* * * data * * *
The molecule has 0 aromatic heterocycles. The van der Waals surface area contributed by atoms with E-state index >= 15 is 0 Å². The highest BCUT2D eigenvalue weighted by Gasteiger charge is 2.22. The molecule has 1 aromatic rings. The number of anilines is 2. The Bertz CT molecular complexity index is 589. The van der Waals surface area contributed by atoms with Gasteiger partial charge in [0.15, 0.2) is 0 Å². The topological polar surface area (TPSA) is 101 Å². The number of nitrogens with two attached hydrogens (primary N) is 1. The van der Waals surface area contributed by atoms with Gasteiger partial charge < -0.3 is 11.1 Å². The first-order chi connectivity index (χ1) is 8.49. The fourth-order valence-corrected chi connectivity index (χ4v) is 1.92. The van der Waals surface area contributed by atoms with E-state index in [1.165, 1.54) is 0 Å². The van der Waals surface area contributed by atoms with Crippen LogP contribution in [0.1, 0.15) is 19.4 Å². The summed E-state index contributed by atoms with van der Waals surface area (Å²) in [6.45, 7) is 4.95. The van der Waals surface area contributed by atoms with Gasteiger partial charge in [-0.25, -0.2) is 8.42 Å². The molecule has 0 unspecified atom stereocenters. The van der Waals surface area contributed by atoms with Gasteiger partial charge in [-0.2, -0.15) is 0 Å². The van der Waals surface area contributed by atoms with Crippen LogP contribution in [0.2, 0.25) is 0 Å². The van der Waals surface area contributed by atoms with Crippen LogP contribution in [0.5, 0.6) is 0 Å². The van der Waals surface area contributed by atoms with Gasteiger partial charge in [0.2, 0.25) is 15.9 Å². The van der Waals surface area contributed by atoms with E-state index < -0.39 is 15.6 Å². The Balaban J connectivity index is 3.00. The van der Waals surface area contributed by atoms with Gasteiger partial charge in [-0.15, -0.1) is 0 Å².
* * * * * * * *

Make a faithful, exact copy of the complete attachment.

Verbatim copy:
The molecule has 0 aromatic heterocycles. The van der Waals surface area contributed by atoms with E-state index >= 15 is 0 Å². The highest BCUT2D eigenvalue weighted by Gasteiger charge is 2.22. The molecule has 1 aromatic rings. The number of anilines is 2. The Bertz CT molecular complexity index is 589. The van der Waals surface area contributed by atoms with Gasteiger partial charge in [0.15, 0.2) is 0 Å². The topological polar surface area (TPSA) is 101 Å². The number of nitrogens with two attached hydrogens (primary N) is 1. The van der Waals surface area contributed by atoms with Gasteiger partial charge < -0.3 is 11.1 Å². The first-order chi connectivity index (χ1) is 8.49. The fourth-order valence-corrected chi connectivity index (χ4v) is 1.92. The van der Waals surface area contributed by atoms with E-state index in [1.165, 1.54) is 0 Å². The van der Waals surface area contributed by atoms with Crippen LogP contribution in [0.1, 0.15) is 19.4 Å². The summed E-state index contributed by atoms with van der Waals surface area (Å²) in [6.45, 7) is 4.95. The van der Waals surface area contributed by atoms with Gasteiger partial charge in [-0.25, -0.2) is 8.42 Å². The molecule has 0 unspecified atom stereocenters. The van der Waals surface area contributed by atoms with Gasteiger partial charge in [-0.2, -0.15) is 0 Å². The van der Waals surface area contributed by atoms with Crippen LogP contribution in [0.2, 0.25) is 0 Å². The van der Waals surface area contributed by atoms with Crippen LogP contribution in [0.5, 0.6) is 0 Å². The van der Waals surface area contributed by atoms with Gasteiger partial charge in [0.2, 0.25) is 15.9 Å². The van der Waals surface area contributed by atoms with E-state index < -0.39 is 15.6 Å². The Balaban J connectivity index is 3.00. The van der Waals surface area contributed by atoms with Gasteiger partial charge in [-0.15, -0.1) is 0 Å².